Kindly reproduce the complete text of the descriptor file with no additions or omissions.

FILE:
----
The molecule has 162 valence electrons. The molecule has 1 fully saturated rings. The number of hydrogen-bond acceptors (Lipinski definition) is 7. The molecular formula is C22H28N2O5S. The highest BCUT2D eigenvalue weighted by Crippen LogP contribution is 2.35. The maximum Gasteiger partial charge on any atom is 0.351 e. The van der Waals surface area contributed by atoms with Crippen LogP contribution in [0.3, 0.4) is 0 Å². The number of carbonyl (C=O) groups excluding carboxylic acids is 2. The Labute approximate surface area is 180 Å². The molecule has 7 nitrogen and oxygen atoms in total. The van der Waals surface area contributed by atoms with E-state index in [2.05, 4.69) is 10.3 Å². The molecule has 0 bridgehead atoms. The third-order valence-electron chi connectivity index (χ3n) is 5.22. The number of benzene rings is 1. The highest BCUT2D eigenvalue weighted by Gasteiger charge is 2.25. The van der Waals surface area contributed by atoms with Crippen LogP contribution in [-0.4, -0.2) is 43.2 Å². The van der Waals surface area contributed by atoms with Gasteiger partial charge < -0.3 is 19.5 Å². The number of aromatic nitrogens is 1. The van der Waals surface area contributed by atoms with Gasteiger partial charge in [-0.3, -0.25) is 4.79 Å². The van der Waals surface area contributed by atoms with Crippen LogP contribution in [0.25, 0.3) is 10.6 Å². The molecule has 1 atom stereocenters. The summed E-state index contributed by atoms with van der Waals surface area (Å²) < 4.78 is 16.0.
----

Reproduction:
The molecule has 162 valence electrons. The molecule has 1 fully saturated rings. The number of hydrogen-bond acceptors (Lipinski definition) is 7. The molecular formula is C22H28N2O5S. The highest BCUT2D eigenvalue weighted by Crippen LogP contribution is 2.35. The maximum Gasteiger partial charge on any atom is 0.351 e. The van der Waals surface area contributed by atoms with Crippen LogP contribution in [0.3, 0.4) is 0 Å². The number of carbonyl (C=O) groups excluding carboxylic acids is 2. The Labute approximate surface area is 180 Å². The molecule has 7 nitrogen and oxygen atoms in total. The van der Waals surface area contributed by atoms with E-state index in [2.05, 4.69) is 10.3 Å². The molecule has 0 bridgehead atoms. The third-order valence-electron chi connectivity index (χ3n) is 5.22. The number of benzene rings is 1. The highest BCUT2D eigenvalue weighted by Gasteiger charge is 2.25. The van der Waals surface area contributed by atoms with Crippen LogP contribution in [-0.4, -0.2) is 43.2 Å². The van der Waals surface area contributed by atoms with Gasteiger partial charge < -0.3 is 19.5 Å². The number of aromatic nitrogens is 1. The van der Waals surface area contributed by atoms with Gasteiger partial charge in [-0.3, -0.25) is 4.79 Å². The van der Waals surface area contributed by atoms with Crippen LogP contribution in [0.25, 0.3) is 10.6 Å². The molecule has 1 atom stereocenters. The summed E-state index contributed by atoms with van der Waals surface area (Å²) < 4.78 is 16.0.